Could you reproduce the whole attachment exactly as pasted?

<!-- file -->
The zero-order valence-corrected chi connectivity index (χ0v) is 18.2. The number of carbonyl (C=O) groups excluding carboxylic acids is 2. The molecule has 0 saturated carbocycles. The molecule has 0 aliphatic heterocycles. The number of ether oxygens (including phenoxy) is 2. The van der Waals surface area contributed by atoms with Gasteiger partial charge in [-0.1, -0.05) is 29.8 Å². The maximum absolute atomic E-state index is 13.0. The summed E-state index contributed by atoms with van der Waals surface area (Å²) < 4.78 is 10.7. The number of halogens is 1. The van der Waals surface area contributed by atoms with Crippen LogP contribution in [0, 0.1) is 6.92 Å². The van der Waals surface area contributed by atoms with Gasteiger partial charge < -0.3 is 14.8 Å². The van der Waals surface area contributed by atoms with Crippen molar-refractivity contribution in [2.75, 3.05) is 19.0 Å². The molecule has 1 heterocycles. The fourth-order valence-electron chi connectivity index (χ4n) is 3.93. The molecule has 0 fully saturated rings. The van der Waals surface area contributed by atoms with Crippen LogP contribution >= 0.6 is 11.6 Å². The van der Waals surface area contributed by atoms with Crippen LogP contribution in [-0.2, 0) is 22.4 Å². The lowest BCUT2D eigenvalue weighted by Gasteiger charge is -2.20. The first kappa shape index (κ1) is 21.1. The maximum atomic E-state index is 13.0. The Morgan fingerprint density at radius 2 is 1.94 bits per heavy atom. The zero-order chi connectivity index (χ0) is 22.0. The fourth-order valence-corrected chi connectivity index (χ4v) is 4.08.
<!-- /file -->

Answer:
The zero-order valence-corrected chi connectivity index (χ0v) is 18.2. The number of carbonyl (C=O) groups excluding carboxylic acids is 2. The molecule has 0 saturated carbocycles. The molecule has 0 aliphatic heterocycles. The number of ether oxygens (including phenoxy) is 2. The van der Waals surface area contributed by atoms with Gasteiger partial charge in [-0.1, -0.05) is 29.8 Å². The maximum absolute atomic E-state index is 13.0. The summed E-state index contributed by atoms with van der Waals surface area (Å²) < 4.78 is 10.7. The number of halogens is 1. The van der Waals surface area contributed by atoms with Crippen LogP contribution in [0, 0.1) is 6.92 Å². The van der Waals surface area contributed by atoms with Gasteiger partial charge < -0.3 is 14.8 Å². The van der Waals surface area contributed by atoms with Crippen molar-refractivity contribution in [2.75, 3.05) is 19.0 Å². The molecule has 1 heterocycles. The fourth-order valence-electron chi connectivity index (χ4n) is 3.93. The molecule has 0 fully saturated rings. The van der Waals surface area contributed by atoms with Crippen LogP contribution >= 0.6 is 11.6 Å². The van der Waals surface area contributed by atoms with Crippen LogP contribution in [-0.2, 0) is 22.4 Å². The lowest BCUT2D eigenvalue weighted by Gasteiger charge is -2.20. The first kappa shape index (κ1) is 21.1. The maximum atomic E-state index is 13.0. The Morgan fingerprint density at radius 2 is 1.94 bits per heavy atom. The zero-order chi connectivity index (χ0) is 22.0. The fourth-order valence-corrected chi connectivity index (χ4v) is 4.08.